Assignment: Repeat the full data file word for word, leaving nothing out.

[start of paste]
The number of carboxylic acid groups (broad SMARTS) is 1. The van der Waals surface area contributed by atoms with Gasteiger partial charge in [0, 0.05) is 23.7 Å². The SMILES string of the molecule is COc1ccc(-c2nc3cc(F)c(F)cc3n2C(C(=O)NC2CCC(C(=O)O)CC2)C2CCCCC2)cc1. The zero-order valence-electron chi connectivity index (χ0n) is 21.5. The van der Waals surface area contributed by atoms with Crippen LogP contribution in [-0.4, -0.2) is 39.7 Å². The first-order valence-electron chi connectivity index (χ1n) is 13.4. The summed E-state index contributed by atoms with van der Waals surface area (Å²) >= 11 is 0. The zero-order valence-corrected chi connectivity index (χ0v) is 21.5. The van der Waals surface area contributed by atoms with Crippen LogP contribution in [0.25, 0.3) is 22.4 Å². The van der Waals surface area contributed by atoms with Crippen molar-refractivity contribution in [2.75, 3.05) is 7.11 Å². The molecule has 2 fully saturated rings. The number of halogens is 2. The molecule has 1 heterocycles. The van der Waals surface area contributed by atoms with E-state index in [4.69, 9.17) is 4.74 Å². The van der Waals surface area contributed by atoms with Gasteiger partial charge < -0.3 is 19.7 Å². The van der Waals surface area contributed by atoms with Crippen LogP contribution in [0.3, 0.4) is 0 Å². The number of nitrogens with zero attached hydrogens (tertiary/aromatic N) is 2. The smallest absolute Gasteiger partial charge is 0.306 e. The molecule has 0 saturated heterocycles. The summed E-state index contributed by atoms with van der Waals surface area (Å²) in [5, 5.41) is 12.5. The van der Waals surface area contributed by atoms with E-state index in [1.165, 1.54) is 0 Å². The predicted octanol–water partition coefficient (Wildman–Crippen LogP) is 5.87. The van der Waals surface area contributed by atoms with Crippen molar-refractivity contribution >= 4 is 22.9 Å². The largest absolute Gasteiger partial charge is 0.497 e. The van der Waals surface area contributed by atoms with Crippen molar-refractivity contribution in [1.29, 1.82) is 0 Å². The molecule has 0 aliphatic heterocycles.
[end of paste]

The number of carboxylic acid groups (broad SMARTS) is 1. The van der Waals surface area contributed by atoms with Gasteiger partial charge in [0, 0.05) is 23.7 Å². The SMILES string of the molecule is COc1ccc(-c2nc3cc(F)c(F)cc3n2C(C(=O)NC2CCC(C(=O)O)CC2)C2CCCCC2)cc1. The zero-order valence-electron chi connectivity index (χ0n) is 21.5. The van der Waals surface area contributed by atoms with Crippen LogP contribution in [-0.4, -0.2) is 39.7 Å². The first-order valence-electron chi connectivity index (χ1n) is 13.4. The summed E-state index contributed by atoms with van der Waals surface area (Å²) >= 11 is 0. The zero-order valence-corrected chi connectivity index (χ0v) is 21.5. The van der Waals surface area contributed by atoms with Crippen LogP contribution in [0.25, 0.3) is 22.4 Å². The van der Waals surface area contributed by atoms with Crippen molar-refractivity contribution in [2.75, 3.05) is 7.11 Å². The molecule has 2 fully saturated rings. The number of halogens is 2. The molecule has 1 heterocycles. The van der Waals surface area contributed by atoms with E-state index in [4.69, 9.17) is 4.74 Å². The van der Waals surface area contributed by atoms with Gasteiger partial charge < -0.3 is 19.7 Å². The van der Waals surface area contributed by atoms with Crippen LogP contribution in [0.3, 0.4) is 0 Å². The number of nitrogens with zero attached hydrogens (tertiary/aromatic N) is 2. The smallest absolute Gasteiger partial charge is 0.306 e. The molecule has 0 saturated heterocycles. The summed E-state index contributed by atoms with van der Waals surface area (Å²) in [5, 5.41) is 12.5. The van der Waals surface area contributed by atoms with E-state index in [1.165, 1.54) is 0 Å². The predicted octanol–water partition coefficient (Wildman–Crippen LogP) is 5.87. The van der Waals surface area contributed by atoms with Crippen molar-refractivity contribution >= 4 is 22.9 Å². The largest absolute Gasteiger partial charge is 0.497 e. The van der Waals surface area contributed by atoms with Crippen molar-refractivity contribution in [1.29, 1.82) is 0 Å². The molecule has 0 aliphatic heterocycles.